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Analysing conflicting data requires a measured approach

Wise words from the Soccer Boffin

Manchester City keeper Claudio Bravo sees Everton's Tom Davies's shot go in
1 of 1

When Manchester City conceded six goals from six shots on target many football fans laughed. What terrible defending, they chuckled, what a damning stat.

Quieter, more thoughtful observers may have noticed that there were in a manner of speaking two stats, and they told different stories. City faced six shots on target. Stat one. They conceded six goals. Stat two.

Teams do not usually concede at every opportunity. Typically a Premier League team facing six shots on target will concede two goals.

So what was the best measure of City’s defending in those Premier League games against Everton and Tottenham – goals or shots?
Let’s widen our perspective.

Over 24 Premier League games City have conceded more goals than usual from the shots against them and scored fewer than usual with their own shots. Do they have bad finishers? Although they allow opponents only a few chances, are all of them dangerous? Or have they been unlucky? Or some mixture of those possibilities?

When stats send out conflicting messages there is a tendency to pick one and say it is telling the truth while the other is misleading. It ain’t necessarily so.

FiveThirtyEight is a US website run by sports and political data analyst Nate Silver. It now makes forecasts for European football as well as baseball, basketball and gridiron. Most are similar to my own or those in betting markets. The interesting ones are the other ones.

Rightly or wrongly, FiveThirtyEight seems to pay less respect to a club’s stature.

It considers four indicators of a team’s performance in each match – goals, adjusted goals, expected goals from shots and other things.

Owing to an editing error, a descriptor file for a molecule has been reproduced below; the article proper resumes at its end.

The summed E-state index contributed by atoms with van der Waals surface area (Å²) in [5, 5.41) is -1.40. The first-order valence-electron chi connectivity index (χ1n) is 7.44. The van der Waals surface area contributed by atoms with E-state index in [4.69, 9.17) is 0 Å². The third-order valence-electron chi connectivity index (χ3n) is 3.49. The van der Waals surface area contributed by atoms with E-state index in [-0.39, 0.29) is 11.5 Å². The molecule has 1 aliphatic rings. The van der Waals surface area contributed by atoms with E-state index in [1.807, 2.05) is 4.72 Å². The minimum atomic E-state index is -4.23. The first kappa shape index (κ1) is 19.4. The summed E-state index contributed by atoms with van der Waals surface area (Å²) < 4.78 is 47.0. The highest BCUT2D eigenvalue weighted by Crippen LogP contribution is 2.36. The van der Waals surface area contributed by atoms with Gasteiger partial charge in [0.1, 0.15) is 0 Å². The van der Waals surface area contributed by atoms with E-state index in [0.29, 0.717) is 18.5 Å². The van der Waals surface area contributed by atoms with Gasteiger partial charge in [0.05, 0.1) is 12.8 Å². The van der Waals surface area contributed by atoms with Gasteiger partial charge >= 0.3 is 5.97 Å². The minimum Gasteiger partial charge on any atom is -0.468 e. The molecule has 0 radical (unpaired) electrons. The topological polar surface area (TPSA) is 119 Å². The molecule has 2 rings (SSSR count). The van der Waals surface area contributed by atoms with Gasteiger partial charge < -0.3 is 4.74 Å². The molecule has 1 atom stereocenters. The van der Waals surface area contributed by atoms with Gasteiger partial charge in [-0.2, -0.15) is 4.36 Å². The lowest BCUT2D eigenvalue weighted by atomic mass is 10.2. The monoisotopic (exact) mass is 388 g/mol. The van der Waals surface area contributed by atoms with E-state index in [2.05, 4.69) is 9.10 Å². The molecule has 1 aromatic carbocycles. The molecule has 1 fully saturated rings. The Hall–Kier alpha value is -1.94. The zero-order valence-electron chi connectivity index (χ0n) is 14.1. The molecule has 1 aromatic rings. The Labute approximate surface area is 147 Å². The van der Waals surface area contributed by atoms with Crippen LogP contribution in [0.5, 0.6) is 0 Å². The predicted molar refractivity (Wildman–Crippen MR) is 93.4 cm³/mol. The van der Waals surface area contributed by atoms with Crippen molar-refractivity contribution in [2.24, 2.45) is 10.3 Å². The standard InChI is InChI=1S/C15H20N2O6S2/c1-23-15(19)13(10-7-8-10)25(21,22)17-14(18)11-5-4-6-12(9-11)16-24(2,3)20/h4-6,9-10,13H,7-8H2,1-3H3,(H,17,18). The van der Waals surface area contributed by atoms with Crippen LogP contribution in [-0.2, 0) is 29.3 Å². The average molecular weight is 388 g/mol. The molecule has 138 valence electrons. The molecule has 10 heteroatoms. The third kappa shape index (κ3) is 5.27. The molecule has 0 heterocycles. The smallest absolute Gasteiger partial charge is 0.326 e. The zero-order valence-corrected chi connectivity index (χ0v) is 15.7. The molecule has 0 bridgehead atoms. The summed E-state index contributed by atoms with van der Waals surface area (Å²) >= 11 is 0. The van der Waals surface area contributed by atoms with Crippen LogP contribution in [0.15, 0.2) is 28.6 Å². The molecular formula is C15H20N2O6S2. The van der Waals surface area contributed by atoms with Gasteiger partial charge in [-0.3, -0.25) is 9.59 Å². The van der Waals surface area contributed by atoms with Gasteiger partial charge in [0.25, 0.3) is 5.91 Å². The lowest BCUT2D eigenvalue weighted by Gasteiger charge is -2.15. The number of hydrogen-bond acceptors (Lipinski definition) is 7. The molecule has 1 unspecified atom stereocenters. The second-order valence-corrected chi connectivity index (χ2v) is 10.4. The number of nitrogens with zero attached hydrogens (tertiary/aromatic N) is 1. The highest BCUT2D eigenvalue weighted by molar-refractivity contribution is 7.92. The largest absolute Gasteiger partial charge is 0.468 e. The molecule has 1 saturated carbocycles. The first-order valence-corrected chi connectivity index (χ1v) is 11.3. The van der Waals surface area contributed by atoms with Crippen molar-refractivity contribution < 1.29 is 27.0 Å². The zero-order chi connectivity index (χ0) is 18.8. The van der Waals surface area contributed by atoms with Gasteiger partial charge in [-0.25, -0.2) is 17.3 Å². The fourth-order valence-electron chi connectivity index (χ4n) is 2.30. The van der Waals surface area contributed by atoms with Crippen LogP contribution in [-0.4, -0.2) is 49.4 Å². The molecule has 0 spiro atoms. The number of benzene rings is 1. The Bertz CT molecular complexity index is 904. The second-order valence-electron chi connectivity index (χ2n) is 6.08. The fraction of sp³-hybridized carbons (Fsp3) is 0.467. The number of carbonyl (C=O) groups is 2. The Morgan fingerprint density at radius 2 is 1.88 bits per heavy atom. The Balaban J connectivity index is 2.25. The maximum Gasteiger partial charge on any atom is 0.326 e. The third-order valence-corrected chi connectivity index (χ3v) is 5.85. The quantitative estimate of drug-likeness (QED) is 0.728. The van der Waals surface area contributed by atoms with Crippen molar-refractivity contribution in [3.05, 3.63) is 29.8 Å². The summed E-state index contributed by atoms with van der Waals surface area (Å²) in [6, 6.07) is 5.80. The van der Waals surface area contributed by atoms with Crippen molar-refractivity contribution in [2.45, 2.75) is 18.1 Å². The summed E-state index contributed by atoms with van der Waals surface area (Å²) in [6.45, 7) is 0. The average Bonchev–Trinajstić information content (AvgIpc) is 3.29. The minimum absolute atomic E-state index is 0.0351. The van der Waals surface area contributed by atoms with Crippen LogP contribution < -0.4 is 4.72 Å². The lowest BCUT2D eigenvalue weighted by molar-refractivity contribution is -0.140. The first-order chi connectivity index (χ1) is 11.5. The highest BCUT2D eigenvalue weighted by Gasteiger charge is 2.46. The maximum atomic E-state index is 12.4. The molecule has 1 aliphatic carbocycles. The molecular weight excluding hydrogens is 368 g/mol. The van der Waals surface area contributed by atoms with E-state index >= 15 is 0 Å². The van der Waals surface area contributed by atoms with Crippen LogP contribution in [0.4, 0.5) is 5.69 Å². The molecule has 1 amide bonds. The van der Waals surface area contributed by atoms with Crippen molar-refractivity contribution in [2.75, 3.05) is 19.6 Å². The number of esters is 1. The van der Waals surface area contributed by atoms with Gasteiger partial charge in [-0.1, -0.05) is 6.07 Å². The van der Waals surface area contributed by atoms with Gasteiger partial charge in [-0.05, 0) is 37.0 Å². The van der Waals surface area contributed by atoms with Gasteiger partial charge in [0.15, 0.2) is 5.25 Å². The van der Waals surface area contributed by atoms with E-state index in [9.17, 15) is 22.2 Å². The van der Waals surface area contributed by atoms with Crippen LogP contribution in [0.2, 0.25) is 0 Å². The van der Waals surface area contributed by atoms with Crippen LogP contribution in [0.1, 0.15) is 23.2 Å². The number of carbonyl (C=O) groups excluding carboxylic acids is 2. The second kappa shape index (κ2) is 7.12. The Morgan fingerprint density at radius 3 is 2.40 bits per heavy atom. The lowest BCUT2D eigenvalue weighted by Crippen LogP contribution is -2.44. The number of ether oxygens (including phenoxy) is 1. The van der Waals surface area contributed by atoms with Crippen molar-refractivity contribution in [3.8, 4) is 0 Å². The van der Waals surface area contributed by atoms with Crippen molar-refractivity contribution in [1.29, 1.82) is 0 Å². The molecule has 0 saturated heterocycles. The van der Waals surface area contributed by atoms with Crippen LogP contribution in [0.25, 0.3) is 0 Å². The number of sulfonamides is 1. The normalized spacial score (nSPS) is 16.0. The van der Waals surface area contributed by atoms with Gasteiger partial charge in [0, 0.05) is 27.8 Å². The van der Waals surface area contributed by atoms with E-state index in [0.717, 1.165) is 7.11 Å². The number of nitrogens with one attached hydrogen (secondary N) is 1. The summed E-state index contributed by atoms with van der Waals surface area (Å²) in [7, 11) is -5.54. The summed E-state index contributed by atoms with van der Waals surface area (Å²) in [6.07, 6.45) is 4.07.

Adjusted goals count for more when they change the result and less when they do not. Expected goals from shots is a more sophisticated measurement than simply totting up attempts. It involves taking the position of each shot and calculating how often in the past efforts from those co-ordinates reached the net.

Other things are different actions in or near the penalty area – for example, passes and interceptions, dribbles and tackles.
FiveThirtyEight gives the same weight to each of those four performance indicators. So shots count for no more than the score, and no less than some other stuff. For different stats in a different setting, a different mixture might prove more revealing.

Whatever the circumstances, though, FiveThirtyEight’s methodology is sound.

When two stats contradict each other, rarely is one entirely trustworthy and the other utterly unreliable. Usually something messier is happening. Each is telling us a bit of what we need to hear and a bit of what we do not.


Comic tactics give underdogs last laugh 

When comic-strip hero Roy of the Rovers became Melchester’s manager, one of their first games was in the FA Cup away to
non-league opponents.

Roy picked the reserves – or the stiffs as they were supposedly known in those days. Fans were aghast. Had Roy lost his reason? What was he thinking?

When the match started spectators realised that the reserves were used to playing on a bad pitch and could take and give hefty challenges. Rovers won easily. Roy was acclaimed as a tactical genius.